Next year, the Ministry of Finance displayed greater humbleness, agreeing to write off Iraq's $7bln debt to the USSR, without any compensations or guarantees of exchange Ц actually in the interests of the United States.

The tradition, initiated by Anatoly Chubais, was gladly continued by Alexei Kudrin, Chubais's deputy first in the Ministry and later in UES, from where he was conveniently transplanted back into the chair of Deputy Minister and later Minister, elevated to the position of a Vice Premier already in this year.

In Kudrin's office, debt issues were supervised by Sergey Storchak, who was regarded as a especially reliable person. The criminal case on the Algeria debt aroused panic not only in Kudrin's office but in the whole of Chubais's team. Two days after the arrest of the Deputy Minister, Mr. Chubais hurried to display his loyalty to Kremlin by leaving the Rightist Alliance Party. However, this information was later denounced, and on November 25, Rightist Alliance's leaders took part in the fabulous Dissenters' March, a now regular illegal public rally of radical opposition which the party earlier used to ignore.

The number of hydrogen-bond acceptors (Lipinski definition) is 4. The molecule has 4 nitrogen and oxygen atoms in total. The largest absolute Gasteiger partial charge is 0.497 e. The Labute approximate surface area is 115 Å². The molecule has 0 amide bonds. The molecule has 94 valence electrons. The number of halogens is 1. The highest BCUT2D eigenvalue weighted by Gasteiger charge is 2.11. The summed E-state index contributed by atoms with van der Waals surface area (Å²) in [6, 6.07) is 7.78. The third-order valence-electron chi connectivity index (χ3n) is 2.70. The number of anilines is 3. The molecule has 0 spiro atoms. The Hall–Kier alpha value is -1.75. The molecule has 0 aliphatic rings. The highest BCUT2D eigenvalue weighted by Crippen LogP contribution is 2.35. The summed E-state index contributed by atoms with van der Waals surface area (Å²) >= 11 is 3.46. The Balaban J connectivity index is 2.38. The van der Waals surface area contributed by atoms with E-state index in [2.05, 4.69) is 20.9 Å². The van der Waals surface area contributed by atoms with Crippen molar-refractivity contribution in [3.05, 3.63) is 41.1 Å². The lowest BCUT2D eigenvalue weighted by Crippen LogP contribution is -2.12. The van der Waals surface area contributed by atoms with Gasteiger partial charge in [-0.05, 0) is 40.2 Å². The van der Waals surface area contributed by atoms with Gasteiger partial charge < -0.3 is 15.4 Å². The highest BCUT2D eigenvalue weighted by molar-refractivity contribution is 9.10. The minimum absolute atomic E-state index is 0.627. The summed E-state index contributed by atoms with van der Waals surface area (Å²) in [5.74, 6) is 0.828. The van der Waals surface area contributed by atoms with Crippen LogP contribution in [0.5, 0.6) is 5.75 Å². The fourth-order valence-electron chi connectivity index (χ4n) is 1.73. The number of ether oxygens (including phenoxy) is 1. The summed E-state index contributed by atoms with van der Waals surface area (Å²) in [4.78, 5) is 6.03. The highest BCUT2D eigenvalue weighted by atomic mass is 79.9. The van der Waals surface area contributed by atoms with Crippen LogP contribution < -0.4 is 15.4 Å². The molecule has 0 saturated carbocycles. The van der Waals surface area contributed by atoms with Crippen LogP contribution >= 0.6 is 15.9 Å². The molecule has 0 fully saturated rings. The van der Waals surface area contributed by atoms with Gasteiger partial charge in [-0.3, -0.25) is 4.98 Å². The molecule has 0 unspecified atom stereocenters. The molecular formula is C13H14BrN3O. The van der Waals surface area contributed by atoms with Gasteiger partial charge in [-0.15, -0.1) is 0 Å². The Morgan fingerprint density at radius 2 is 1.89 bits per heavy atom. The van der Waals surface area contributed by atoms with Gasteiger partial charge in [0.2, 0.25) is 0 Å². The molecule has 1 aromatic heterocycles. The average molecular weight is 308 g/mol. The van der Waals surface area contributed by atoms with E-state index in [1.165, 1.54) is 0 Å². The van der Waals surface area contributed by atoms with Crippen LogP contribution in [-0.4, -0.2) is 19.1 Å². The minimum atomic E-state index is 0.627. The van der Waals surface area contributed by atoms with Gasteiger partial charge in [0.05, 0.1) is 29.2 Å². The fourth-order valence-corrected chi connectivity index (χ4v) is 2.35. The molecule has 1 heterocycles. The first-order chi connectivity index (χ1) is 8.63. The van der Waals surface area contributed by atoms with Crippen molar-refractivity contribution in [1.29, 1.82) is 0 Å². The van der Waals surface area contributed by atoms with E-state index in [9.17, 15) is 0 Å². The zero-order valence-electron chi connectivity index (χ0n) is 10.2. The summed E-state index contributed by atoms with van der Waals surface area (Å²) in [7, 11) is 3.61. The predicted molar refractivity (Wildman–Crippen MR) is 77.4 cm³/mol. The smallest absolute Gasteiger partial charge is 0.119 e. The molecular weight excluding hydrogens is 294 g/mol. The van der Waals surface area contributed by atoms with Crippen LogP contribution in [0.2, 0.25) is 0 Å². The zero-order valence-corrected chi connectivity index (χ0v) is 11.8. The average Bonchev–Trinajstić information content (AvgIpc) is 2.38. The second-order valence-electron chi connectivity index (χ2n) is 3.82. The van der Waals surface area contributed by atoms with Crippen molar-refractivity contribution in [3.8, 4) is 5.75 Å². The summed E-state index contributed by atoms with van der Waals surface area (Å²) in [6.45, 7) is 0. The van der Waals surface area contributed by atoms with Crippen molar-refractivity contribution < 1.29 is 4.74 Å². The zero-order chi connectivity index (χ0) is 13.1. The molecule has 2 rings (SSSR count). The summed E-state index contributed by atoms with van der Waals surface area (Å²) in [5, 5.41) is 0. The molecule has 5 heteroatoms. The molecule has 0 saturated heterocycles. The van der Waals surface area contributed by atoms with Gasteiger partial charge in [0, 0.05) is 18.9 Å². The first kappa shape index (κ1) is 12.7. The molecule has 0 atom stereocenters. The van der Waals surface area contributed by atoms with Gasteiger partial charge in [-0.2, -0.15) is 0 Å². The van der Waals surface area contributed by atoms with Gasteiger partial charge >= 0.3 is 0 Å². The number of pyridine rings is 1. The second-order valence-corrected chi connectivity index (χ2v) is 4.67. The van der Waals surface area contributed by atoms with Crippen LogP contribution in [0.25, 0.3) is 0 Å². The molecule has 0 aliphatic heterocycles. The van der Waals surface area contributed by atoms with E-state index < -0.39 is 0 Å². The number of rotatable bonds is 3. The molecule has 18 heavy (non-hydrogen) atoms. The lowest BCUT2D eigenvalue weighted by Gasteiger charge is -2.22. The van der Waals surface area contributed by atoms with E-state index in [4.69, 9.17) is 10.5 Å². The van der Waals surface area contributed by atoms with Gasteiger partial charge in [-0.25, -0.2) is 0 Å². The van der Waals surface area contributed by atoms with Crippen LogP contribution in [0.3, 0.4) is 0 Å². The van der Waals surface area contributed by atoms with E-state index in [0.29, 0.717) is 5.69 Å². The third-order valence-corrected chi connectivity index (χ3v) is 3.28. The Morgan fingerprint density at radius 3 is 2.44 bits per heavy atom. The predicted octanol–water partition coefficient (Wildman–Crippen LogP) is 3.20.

Though Chubais himself did not take part in the event, two of his closest liberal fundamentalist comrades, Nikita Belykh and Boris Nemtsov, two days earlier endorsed for Presidency from the party, joined the rally, intentionally violating the accord with the city powers and falling over themselves get seized by the police. This episode was used as a convenient pretext for George W. Bush's White House to force OSCE to abstain from monitoring Russian elections, obviously in order to later declare them illegitimate.